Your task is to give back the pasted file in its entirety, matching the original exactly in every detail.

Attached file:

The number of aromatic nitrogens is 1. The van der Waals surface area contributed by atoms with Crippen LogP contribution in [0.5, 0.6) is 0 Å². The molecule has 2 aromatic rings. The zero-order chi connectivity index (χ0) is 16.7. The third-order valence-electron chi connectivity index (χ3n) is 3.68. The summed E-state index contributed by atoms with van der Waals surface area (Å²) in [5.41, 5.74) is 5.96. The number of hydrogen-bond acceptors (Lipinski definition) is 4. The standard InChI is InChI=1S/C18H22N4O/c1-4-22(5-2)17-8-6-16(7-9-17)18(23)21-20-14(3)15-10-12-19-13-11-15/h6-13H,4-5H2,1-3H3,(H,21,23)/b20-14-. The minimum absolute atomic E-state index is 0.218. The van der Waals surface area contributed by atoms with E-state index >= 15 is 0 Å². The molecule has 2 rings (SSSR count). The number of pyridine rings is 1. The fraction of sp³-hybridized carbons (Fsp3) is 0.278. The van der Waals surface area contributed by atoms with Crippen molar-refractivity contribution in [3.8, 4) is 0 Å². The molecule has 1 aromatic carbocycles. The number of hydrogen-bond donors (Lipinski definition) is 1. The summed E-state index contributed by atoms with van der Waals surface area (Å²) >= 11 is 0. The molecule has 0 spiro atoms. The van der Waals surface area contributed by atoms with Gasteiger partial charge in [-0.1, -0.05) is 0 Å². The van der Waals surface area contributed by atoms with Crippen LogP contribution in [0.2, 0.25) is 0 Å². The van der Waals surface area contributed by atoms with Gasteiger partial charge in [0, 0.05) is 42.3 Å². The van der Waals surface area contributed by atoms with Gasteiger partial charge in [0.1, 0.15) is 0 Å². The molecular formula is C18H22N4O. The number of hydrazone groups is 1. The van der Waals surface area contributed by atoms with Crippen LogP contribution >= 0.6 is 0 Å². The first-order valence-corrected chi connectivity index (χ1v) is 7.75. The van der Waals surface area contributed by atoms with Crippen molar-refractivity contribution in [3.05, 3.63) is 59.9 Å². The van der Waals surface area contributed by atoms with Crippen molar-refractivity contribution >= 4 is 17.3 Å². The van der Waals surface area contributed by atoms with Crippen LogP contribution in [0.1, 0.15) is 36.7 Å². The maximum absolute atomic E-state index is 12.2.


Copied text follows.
The number of aromatic nitrogens is 1. The van der Waals surface area contributed by atoms with Crippen LogP contribution in [0.5, 0.6) is 0 Å². The molecule has 2 aromatic rings. The zero-order chi connectivity index (χ0) is 16.7. The third-order valence-electron chi connectivity index (χ3n) is 3.68. The summed E-state index contributed by atoms with van der Waals surface area (Å²) in [5.41, 5.74) is 5.96. The number of hydrogen-bond acceptors (Lipinski definition) is 4. The standard InChI is InChI=1S/C18H22N4O/c1-4-22(5-2)17-8-6-16(7-9-17)18(23)21-20-14(3)15-10-12-19-13-11-15/h6-13H,4-5H2,1-3H3,(H,21,23)/b20-14-. The minimum absolute atomic E-state index is 0.218. The van der Waals surface area contributed by atoms with E-state index >= 15 is 0 Å². The molecule has 2 rings (SSSR count). The number of pyridine rings is 1. The fraction of sp³-hybridized carbons (Fsp3) is 0.278. The van der Waals surface area contributed by atoms with Crippen molar-refractivity contribution in [3.8, 4) is 0 Å². The molecule has 1 aromatic carbocycles. The number of hydrogen-bond donors (Lipinski definition) is 1. The summed E-state index contributed by atoms with van der Waals surface area (Å²) >= 11 is 0. The molecule has 0 spiro atoms. The van der Waals surface area contributed by atoms with Gasteiger partial charge in [-0.1, -0.05) is 0 Å². The van der Waals surface area contributed by atoms with Crippen LogP contribution in [0.2, 0.25) is 0 Å². The van der Waals surface area contributed by atoms with Gasteiger partial charge in [0, 0.05) is 42.3 Å². The van der Waals surface area contributed by atoms with Gasteiger partial charge in [0.1, 0.15) is 0 Å². The molecular formula is C18H22N4O. The number of hydrazone groups is 1. The van der Waals surface area contributed by atoms with Crippen LogP contribution >= 0.6 is 0 Å². The first-order valence-corrected chi connectivity index (χ1v) is 7.75. The van der Waals surface area contributed by atoms with Crippen molar-refractivity contribution in [3.05, 3.63) is 59.9 Å². The van der Waals surface area contributed by atoms with Crippen molar-refractivity contribution >= 4 is 17.3 Å². The van der Waals surface area contributed by atoms with Crippen LogP contribution in [0.1, 0.15) is 36.7 Å². The maximum absolute atomic E-state index is 12.2.